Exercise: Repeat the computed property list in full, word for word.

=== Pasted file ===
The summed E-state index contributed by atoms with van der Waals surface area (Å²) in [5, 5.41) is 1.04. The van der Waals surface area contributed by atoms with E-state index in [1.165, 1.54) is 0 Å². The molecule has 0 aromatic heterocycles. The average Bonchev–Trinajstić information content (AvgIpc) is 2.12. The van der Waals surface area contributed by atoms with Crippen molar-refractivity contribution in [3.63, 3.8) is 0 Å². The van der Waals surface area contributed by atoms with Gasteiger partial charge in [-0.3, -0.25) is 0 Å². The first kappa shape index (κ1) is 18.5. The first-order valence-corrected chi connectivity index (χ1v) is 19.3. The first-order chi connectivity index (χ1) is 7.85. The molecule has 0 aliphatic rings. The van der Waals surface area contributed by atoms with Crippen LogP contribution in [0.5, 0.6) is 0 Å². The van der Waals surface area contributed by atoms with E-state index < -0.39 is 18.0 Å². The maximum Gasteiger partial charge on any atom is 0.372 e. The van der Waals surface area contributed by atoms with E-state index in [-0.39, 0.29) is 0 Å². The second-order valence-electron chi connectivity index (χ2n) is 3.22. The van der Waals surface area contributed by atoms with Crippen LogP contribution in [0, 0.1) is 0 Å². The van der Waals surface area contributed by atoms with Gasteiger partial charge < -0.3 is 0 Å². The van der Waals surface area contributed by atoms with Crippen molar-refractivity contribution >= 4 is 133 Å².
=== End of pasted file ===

The summed E-state index contributed by atoms with van der Waals surface area (Å²) in [5, 5.41) is 1.04. The van der Waals surface area contributed by atoms with E-state index in [1.165, 1.54) is 0 Å². The molecule has 0 aromatic heterocycles. The average Bonchev–Trinajstić information content (AvgIpc) is 2.12. The van der Waals surface area contributed by atoms with Crippen molar-refractivity contribution in [3.63, 3.8) is 0 Å². The van der Waals surface area contributed by atoms with Gasteiger partial charge in [-0.3, -0.25) is 0 Å². The first kappa shape index (κ1) is 18.5. The first-order valence-corrected chi connectivity index (χ1v) is 19.3. The first-order chi connectivity index (χ1) is 7.85. The molecule has 0 aliphatic rings. The van der Waals surface area contributed by atoms with Crippen LogP contribution in [0.5, 0.6) is 0 Å². The van der Waals surface area contributed by atoms with E-state index < -0.39 is 18.0 Å². The maximum Gasteiger partial charge on any atom is 0.372 e. The van der Waals surface area contributed by atoms with E-state index in [-0.39, 0.29) is 0 Å². The second-order valence-electron chi connectivity index (χ2n) is 3.22. The van der Waals surface area contributed by atoms with Crippen LogP contribution in [0, 0.1) is 0 Å². The van der Waals surface area contributed by atoms with Gasteiger partial charge < -0.3 is 0 Å². The van der Waals surface area contributed by atoms with Crippen molar-refractivity contribution >= 4 is 133 Å².